Student Highlight

Erica Ivins
Wednesday, March 9, 2022

Erica Ivins shares her experience as a student in the Human Rights Studies M.A. Program so far.

In which program are you enrolled and when is your expected graduation date?

M.A. Human Rights Studies; December 2022

What is your research focus in the HRSMA program?
I strongly believe that a historical approach to human rights policy is essential to facilitate justice and reconciliation for oppressed peoples. My research thus explores how historical memory shapes demands for redress today. I am particularly interested in examining the United States’ failure to reckon with its long history of slavery, colonialism, and genocide, and how such systems still manifest in modern social, political, and economic structures. For my research, I intend to study how Black radicalism and Indigenous knowledge have enabled African Americans and Native peoples to reflect on their own oppression as a form of genocide; I also hope to shed light on the ways in which critical race theory, post-colonialism, and historical dialogue serve to treat victim groups as the primary stakeholders in reconciliation processes.
Which class would you recommend to other students interested in the same issues as you?
I would strongly recommend that every human rights student takes Professor Khatchig Mouradian’s course on War, Genocide, and Their Aftermath. His class uses case studies from around the world to teach students how to recognize the many manifestations of genocide denial in governmental apologies, scholarship, and policies.
Where did you grow up? In which countries and/or cities have you lived?
I grew up in central Massachusetts. In 2017, I spent my first semester of college living in London, England before attending Hamilton College in Clinton, New York. I returned to England in 2019 to conduct research at the British Library and Oxford University’s Bodleian Library.
What is a must-read for a human rights student?
History often forgets that the African American Civil Rights Movement began as a human rights movement. I would highly recommend Carol Anderson’s Eyes Off The Prize: The United Nations and the African-American Struggle for Human Rights, 1944-1955.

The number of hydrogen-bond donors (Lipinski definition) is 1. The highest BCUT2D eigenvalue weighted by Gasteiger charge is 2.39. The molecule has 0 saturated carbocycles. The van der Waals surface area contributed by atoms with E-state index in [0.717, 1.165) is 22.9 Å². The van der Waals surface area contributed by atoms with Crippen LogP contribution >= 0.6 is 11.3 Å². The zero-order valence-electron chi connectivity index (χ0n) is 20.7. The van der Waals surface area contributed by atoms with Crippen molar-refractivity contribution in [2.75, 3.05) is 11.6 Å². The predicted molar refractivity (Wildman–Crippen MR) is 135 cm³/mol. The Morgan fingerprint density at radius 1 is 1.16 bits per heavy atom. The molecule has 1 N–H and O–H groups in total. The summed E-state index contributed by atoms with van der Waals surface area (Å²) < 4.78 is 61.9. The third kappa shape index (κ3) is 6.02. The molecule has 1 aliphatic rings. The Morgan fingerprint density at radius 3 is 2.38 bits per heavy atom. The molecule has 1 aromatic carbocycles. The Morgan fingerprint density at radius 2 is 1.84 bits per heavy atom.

Can you describe any volunteer or extracurricular activities that you have been a part of during your time at Columbia and how this experience has impacted you?
Since October 2021, I have volunteered to call and connect with Holocaust Survivors on a weekly basis through DOROT, a nonprofit organization which addresses the challenges of aging populations. This opportunity has enabled me to become trained in Person-Centered Trauma Care while also building new connections with New Yorkers of all ages. 
What has been your favorite moment in the program so far?
My favorite part of the program thus far has been meeting all of the people in my cohort! My classmates make the interdisciplinary nature of the HRSMA program so special, as they bring a wide variety of research interests and experiences to the classroom from around the world.
What has been the most challenging part of the program?
The most challenging part of the program has been getting accustomed to living in New York City. While I have spent a lot of time in European cities, New York has been an experience in itself! I look forward to exploring the city even more in Spring 2022.
What are your goals (professional or academic) after graduation? Where do you see yourself in 10 years?
After graduation, I seek to conduct human rights research around the world with the hope of shaping policies to overcome genocide denial and facilitate reconciliation. I also intend to pursue further human rights studies through another master’s or doctoral program in history or international relations.
What is your favorite spot to study or spend time on campus?
My favorite study spot is Avery Library by the windows facing Low Library! My favorite spot to spend time on campus is on the lawns in front of Butler at sunset, when campus looks most beautiful.
What is one thing that your peers would never guess about you or might find surprising?
My peers would be surprised to know that I love visiting historical graveyards and analyzing the iconography on the stones! I have been to over 300 graveyards around the world.
What is your hometown/area famous for?
Worcester, Massachusetts is famous for Polar beverages, strong Boston accents, and not being pronounced phonetically (like “Worcestershire sauce”)!